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Book Review of Genius, by Gout

By: Eric Weinberg

Talented writer Leopoldo Gout shows off his brilliance in an amazing page-turning masterpiece, Genius. Genius is a fiction novel that includes some elements of science fiction, though without any futuristic or unrealistic components. It is the first book in the Genius trilogy and sets up the plot for the next two books.

Rex Huerta, Tunde Oni, and Cai Zhang (a.k.a. Painted Wolf) are the novel’s main characters. All three of them are some of the most talented teenagers in the world. Rex Huerta is a 16-year-old Mexican American with an undocumented family. He is a whiz at coding and can write extremely complex programs and even one that cannot be run on regular computers but only on machines that can run on the quantum level. He is desperate to try and find his missing older brother, and can his expansive coding knowledge help him? Is there something more sinister about this mystery?

Tunde Oni is a fourteen-year-old engineering mastermind. He lives in a small village in Nigeria, where he has created multiple engineering works of art, including bringing the internet to this village as well as a solar power tower. He is put under pressure when a ruthless military general finds him and asks Tunde to make him a dangerous weapon.

Cai Zhang, at only 16 years old, has made the powerless powerful. She lives in China, where she uses spy cameras to expose the corruption and ruthlessness of Chinese politicians and officials. She uploads these videos secretly to the internet, causing mass chaos among many Chinese businessmen and authorities. She is an amazing problem solver and is ready to take any challenge on.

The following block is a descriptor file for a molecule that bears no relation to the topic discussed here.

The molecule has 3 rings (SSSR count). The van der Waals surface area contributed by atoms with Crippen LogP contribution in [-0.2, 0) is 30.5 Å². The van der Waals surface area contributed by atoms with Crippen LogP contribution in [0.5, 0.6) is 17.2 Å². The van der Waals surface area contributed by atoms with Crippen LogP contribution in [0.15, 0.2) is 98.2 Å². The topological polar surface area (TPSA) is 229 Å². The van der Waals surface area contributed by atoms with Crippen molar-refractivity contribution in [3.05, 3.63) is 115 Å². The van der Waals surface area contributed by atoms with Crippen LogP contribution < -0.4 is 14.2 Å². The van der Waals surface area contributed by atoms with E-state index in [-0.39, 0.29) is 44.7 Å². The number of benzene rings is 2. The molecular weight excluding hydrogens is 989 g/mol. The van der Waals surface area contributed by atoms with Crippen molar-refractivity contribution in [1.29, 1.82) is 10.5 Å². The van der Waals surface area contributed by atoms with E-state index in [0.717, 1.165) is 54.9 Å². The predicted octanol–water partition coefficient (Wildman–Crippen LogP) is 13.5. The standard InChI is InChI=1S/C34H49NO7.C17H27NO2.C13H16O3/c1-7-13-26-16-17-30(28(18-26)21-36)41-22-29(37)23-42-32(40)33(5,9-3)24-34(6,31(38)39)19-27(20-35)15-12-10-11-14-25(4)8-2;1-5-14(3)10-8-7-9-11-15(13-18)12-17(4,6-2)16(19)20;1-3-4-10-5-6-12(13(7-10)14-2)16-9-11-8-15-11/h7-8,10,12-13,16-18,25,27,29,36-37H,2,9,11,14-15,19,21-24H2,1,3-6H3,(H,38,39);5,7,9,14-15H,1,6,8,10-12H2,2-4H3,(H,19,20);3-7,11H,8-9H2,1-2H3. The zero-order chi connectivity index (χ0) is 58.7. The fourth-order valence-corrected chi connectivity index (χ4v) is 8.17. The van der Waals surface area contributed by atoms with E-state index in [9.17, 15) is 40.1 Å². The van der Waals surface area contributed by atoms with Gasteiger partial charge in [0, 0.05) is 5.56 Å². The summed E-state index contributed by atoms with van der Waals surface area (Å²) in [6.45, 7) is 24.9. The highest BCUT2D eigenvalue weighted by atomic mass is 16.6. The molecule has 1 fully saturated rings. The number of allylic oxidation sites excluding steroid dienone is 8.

They eventually connected through the internet and created their own website and platform known as the LODGE. They created this as a place to answer questions and create a space for other prodigies to speak with each other.

Then, Kiran Biswas, one of the biggest tech visionaries in the tech world thought to be the next Steve Jobs created The Game. The Game is a head-to-head competition with 200 of the smartest 18-and-under individuals in the world.

All three canget in, maybe some, not the intended way, though in the end, all arrive at Boston Collective to begin the game. From here on they must multitask with multiple projects they need to take care of and use all of their advanced skills. But is The Game the most important? Can everybody be trusted? Who has the right intentions, and who doesn’t?

Overall, Genius is an amazing novel. The character development could use some work, with more advanced and important traits being developed. The suspense is great, and the plot is very interesting, with multiple things piling up on each other with a sense of a possible connection between all of them. This is a great book, and all readers will devour this excellent read.

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